Singapore is a clean and orderly island-city state. Multicultural shopping paradise & gastronomic melting pot offset by stringent rules and regulations. Made up of 63 islands, Singapore is the smallest country in Southeast Asia, yet highly urbanized. Capital: Singapore Population: 5.2 million Religion: Buddhism, Islam, Christianity, Taoism and Hinduism. Languages: English, Malay, Chinese, Tamil Currency: Singapore Dollar (SGD)
Find yourself in Singapore not knowing what to do? Check these Insider Tips for some off the beaten track quirky city gems!
Singapore is like a neverending food fest, with bitesized snacks and aromatic curries on every street corner. With roots in Chinese, Malay and Indian cuisine, Singaporean cuisine is a melting pot in the truest sense of the word. Here we present you 5 signature Singapore dishes, that you simply cannot miss out on while you visit Singapore!
On any given night in Singapore, the streets of Clarke Quay, an area that begins from the financial district (Boat Quay) and lands somewhere in ghetto housing (Robertson Quay), are filled with people indulging in booze. For a first time visitor to the city, this would be a good bet for a good time. The efficient public transport makes getting there simple and the combination of yuppies sipping wine in upscale bars and poor students drinking out of bottles on the bridges is quite pleasant for the contrast connoisseur.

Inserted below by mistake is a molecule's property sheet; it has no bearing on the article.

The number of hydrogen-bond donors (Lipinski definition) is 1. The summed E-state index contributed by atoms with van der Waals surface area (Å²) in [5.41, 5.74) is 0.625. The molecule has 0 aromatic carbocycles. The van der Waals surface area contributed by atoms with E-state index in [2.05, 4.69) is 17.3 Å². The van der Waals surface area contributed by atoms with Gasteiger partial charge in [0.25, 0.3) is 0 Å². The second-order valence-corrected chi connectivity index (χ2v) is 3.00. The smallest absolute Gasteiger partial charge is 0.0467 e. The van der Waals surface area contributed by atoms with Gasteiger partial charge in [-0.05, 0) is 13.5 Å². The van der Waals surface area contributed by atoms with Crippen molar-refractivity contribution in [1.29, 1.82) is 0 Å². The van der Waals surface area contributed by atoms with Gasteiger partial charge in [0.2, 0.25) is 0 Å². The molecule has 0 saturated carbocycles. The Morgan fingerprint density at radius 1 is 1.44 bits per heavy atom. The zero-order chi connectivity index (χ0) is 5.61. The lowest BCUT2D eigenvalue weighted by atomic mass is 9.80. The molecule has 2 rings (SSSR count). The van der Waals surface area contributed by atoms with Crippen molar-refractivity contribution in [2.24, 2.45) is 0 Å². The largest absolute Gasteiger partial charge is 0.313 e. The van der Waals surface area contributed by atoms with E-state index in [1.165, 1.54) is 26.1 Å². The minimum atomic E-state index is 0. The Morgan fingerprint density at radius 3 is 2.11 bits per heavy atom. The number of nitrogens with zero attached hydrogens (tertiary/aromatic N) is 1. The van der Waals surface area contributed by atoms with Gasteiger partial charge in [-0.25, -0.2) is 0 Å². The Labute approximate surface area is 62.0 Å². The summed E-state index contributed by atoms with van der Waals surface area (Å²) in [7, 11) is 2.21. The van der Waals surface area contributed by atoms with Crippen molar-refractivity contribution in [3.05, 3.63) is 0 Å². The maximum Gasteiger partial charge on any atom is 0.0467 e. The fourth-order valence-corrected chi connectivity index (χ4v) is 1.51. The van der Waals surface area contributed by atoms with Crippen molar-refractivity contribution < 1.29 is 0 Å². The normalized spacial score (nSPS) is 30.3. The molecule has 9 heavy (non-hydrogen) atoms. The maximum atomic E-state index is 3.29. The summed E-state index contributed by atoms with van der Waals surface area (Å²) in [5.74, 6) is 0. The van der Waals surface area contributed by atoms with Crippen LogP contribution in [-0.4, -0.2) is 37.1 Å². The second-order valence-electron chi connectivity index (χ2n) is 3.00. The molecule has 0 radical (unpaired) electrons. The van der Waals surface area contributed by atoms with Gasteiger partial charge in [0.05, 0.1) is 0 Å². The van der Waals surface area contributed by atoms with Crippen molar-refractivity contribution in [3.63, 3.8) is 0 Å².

By: Cher Tan
Located off the southern tip of the Malay Peninsula, the highly cosmopolitan city of Singapore is regarded as a world-class island country. Bearing a diverse 5 million populace, it is the fourth leading financial center in the world. The government has plans to further expand the population with a target of 6.5 million in the near future, or at least, create an infrastructure with that specific amount in mind.
The metaphor of the “melting pot” is a powerful image in the Singaporean imagination. It is the image of a multicultural, pluralistic Singapore; an integrated and mixed Singapore; a Singapore where different races, cultures, visions, ideas, and identities are not only free to co-exist, but also to mingle and blend, to merge and combine. Some people even proclaim, with glee or with horror, that Singapore will one day consist solely of expatriates and immigrants.